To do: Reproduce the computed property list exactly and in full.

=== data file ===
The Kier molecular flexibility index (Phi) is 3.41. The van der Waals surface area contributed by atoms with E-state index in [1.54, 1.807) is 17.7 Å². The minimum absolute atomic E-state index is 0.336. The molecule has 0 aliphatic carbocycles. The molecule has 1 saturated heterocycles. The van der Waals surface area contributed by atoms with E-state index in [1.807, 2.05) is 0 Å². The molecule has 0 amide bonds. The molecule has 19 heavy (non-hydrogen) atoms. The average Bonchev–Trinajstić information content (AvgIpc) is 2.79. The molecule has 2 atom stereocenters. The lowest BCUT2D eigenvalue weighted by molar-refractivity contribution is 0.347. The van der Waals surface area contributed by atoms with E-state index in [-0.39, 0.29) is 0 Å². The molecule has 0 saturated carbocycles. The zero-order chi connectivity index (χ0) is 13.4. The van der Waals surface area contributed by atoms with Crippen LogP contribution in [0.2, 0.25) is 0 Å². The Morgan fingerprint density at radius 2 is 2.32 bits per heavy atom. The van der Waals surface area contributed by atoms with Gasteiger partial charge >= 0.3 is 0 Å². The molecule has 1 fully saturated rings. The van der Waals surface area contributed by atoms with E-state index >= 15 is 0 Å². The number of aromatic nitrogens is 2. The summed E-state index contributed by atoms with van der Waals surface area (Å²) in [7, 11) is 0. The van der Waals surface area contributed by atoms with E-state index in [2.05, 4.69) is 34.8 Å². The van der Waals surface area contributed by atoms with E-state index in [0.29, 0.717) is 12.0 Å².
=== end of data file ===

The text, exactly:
The Kier molecular flexibility index (Phi) is 3.41. The van der Waals surface area contributed by atoms with E-state index in [1.54, 1.807) is 17.7 Å². The minimum absolute atomic E-state index is 0.336. The molecule has 0 aliphatic carbocycles. The molecule has 1 saturated heterocycles. The van der Waals surface area contributed by atoms with E-state index in [1.807, 2.05) is 0 Å². The molecule has 0 amide bonds. The molecule has 19 heavy (non-hydrogen) atoms. The average Bonchev–Trinajstić information content (AvgIpc) is 2.79. The molecule has 2 atom stereocenters. The lowest BCUT2D eigenvalue weighted by molar-refractivity contribution is 0.347. The van der Waals surface area contributed by atoms with E-state index in [-0.39, 0.29) is 0 Å². The molecule has 0 saturated carbocycles. The zero-order chi connectivity index (χ0) is 13.4. The van der Waals surface area contributed by atoms with Crippen LogP contribution in [0.2, 0.25) is 0 Å². The Morgan fingerprint density at radius 2 is 2.32 bits per heavy atom. The van der Waals surface area contributed by atoms with Gasteiger partial charge >= 0.3 is 0 Å². The molecule has 1 fully saturated rings. The van der Waals surface area contributed by atoms with E-state index >= 15 is 0 Å². The number of aromatic nitrogens is 2. The summed E-state index contributed by atoms with van der Waals surface area (Å²) in [7, 11) is 0. The van der Waals surface area contributed by atoms with E-state index in [2.05, 4.69) is 34.8 Å². The van der Waals surface area contributed by atoms with E-state index in [0.29, 0.717) is 12.0 Å².